One contains a disbelieving priest whose duty it was to enter the sanctuary for this purpose only once in his lifetime. The other contains the fullness of Israel’s liturgical worship and priestly promise within the womb of a Virgin whom angels visit with reverence. This is why Elizebeth referred to Mary as “the mother of my Lord”(Luke 1:43) because the fullness of the living God was present. As Calvin says:

Elizabeth called Mary Mother of the Lord, because the unity of the person in the two natures of Christ was such that she could have said that the mortal man engendered in the womb of Mary was at the same time the eternal God

And just as the Ark was the promise of God with us, St. Mary becomes the fulfilling of that ancient prophecy, that He (Christ) would be with us (Isaiah 7:14, Matthew 1:23), as one of us, and that the “seed of the woman” would crush the serpent’s head (Genesis 3:15). And just as the ark contained the sureties of the covenant along with the presence of the Almighty, so too did St. Mary bear Christ, the Christian’s only surety. It was He who gave His very Body and Blood to be a perpetual sacrifice, as well as to be taken and eaten in “remembrance” of that one sacrifice (Luke 22:19, 1 Corinthians 11:26). The Ark then was the place of a spiritual presence and served as a surety of the Covenant in the form of sticks and stones, the womb of the Virgin now contains a greater presence and houses a greater surety: the very flesh of the Son of God. And in one temple, a priest enters and finds not God but an angel, and the other temple made “without hands” (Acts 7:48-49, 17:24), an Angel visits in awe and finds the resting place of God and a truer priesthood. The 17th Century Anglican Divine, Rev. Mark Franck, drives this point home by painting a beautiful image of the visitation of the Magi:

Hither they come to worship, hither they come to pay their offerings and their vows; here is the shrine and altar, the glorious Virgin’s lap, where the Saviour of the world is laid to be adored and worshipped; here stands the star for tapers to give it light; and here the wise men this day become priests – worship and offer, present prayers and praises, for themselves and the whole world besides; all people of the world, high and low, learned and ignorant, represented by them. (Frank’s Sermons Vol. 1)

The God who was once found upon the Mercy Seat is now found upon the lap of a virgin. Where men were once beckoned to a temple, men and angels come to worship at the shrine of a mother’s embrace. This teaches that God truly dwells among His people, not as a foreigner, but as one of them. St. Mary as the New Ark cannot be severed from the profound truth of the Incarnation: Christ took on our nature and dwelt with us, that we might inherit His nature and dwell with Him. Likewise, the words of the Epistle to the Hebrews take on a more significant truth: “Therefore he had to be made like his brothers in every respect, so that he might become a merciful and faithful high priest in the service of God, to make propitiation for the sins of the people” (Hebrews 2:17). Christ became like us in every way (without sin), even unto the point of knowing the love of a Mother, for what else is more human?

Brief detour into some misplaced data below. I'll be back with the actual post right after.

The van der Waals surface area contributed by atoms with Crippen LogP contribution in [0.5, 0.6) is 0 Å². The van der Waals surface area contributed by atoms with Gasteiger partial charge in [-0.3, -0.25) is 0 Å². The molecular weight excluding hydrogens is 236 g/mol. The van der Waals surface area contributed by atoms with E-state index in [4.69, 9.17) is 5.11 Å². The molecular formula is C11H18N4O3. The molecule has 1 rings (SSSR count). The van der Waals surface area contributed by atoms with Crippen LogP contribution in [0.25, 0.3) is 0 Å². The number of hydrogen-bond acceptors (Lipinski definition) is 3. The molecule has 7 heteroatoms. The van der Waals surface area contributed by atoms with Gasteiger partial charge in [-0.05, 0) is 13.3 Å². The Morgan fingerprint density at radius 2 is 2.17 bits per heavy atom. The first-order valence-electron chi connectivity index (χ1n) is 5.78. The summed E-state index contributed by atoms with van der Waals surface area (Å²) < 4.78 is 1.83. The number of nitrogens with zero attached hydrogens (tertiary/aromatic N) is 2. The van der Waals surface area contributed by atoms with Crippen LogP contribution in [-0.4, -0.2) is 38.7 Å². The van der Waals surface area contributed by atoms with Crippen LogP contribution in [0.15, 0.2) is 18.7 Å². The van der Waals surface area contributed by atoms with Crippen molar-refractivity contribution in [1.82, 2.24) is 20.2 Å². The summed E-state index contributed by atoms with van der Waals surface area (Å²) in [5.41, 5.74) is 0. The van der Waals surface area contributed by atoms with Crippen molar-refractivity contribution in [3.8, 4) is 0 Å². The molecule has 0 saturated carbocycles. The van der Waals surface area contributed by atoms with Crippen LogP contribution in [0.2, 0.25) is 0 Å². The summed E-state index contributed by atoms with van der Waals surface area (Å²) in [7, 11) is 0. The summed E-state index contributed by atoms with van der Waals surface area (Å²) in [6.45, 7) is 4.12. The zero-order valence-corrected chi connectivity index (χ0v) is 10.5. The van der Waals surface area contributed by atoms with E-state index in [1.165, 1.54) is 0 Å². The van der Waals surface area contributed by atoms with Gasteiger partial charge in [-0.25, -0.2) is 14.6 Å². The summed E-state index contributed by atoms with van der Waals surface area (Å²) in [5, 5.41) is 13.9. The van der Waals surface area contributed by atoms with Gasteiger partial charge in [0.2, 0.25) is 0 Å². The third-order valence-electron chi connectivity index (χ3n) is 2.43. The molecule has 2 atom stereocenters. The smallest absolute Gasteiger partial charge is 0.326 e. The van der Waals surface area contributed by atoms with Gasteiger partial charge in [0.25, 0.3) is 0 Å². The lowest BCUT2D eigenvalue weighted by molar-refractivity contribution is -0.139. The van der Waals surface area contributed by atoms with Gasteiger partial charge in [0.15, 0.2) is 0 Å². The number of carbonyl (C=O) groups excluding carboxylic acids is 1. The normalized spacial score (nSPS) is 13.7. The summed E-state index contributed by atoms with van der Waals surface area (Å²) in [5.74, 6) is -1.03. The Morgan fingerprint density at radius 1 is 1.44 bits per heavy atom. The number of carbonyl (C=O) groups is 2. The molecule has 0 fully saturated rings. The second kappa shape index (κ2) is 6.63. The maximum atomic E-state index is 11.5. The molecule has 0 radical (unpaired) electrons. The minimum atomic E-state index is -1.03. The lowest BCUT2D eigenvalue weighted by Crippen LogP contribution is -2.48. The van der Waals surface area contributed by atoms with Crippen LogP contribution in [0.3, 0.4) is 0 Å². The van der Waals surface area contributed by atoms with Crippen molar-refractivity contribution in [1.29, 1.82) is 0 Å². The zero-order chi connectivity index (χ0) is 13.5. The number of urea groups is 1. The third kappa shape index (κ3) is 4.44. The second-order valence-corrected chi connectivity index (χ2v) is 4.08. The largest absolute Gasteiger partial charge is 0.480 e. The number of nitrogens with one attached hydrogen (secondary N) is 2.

Type of the Church

There is a somewhat silly debate within the ecclesiastical community over who is represented in Revelation 12:1. The passage describes a “great sign” in the heavens: A Woman clothed with the sun, the moon under her feet, and atop her head twelve shimmering stars. Those of the Romanist party are quick to point to this frightfully beautiful image as a clear representation of St. Mary, whereas those of a more Protestant disposition will claim that this is an image of the Church. Now, this is speaking generally of course as Rome recognizes several typological significancies in this particular passage. However, the dialogue around this text does show that Christians tend to polarize: She is either Mary, or she is the Church. Rather than pick an opposing side to polarize to, I think it is perhaps better to show that St. Mary serves as a type of the Church in the Gospel narrative.

A significant text drawn upon by the Fathers concerning this principle is found in St. John’s Gospel. He writes: “When Jesus saw his mother and the disciple whom he loved standing nearby, he said to his mother, “Woman, behold, your son!” Then he said to the disciple, “Behold, your mother!” And from that hour the disciple took her to his own home.” (John 19:26-27). As we have done earlier, once more contrasting the Old Testament narrative with the life of Christ in the Gospels, St. Ephraem writes concerning this verse:

Jesus walked across the sea; he appeared in the cloud; his Church will be redeemed from circumcision; he established John who was chaste in place of Joshua, the son of Nun (God’s leader), and he gave him Mary,  his Church, as Moses had given Joshua the people, in order to act even as Moses had said: “in my stead”.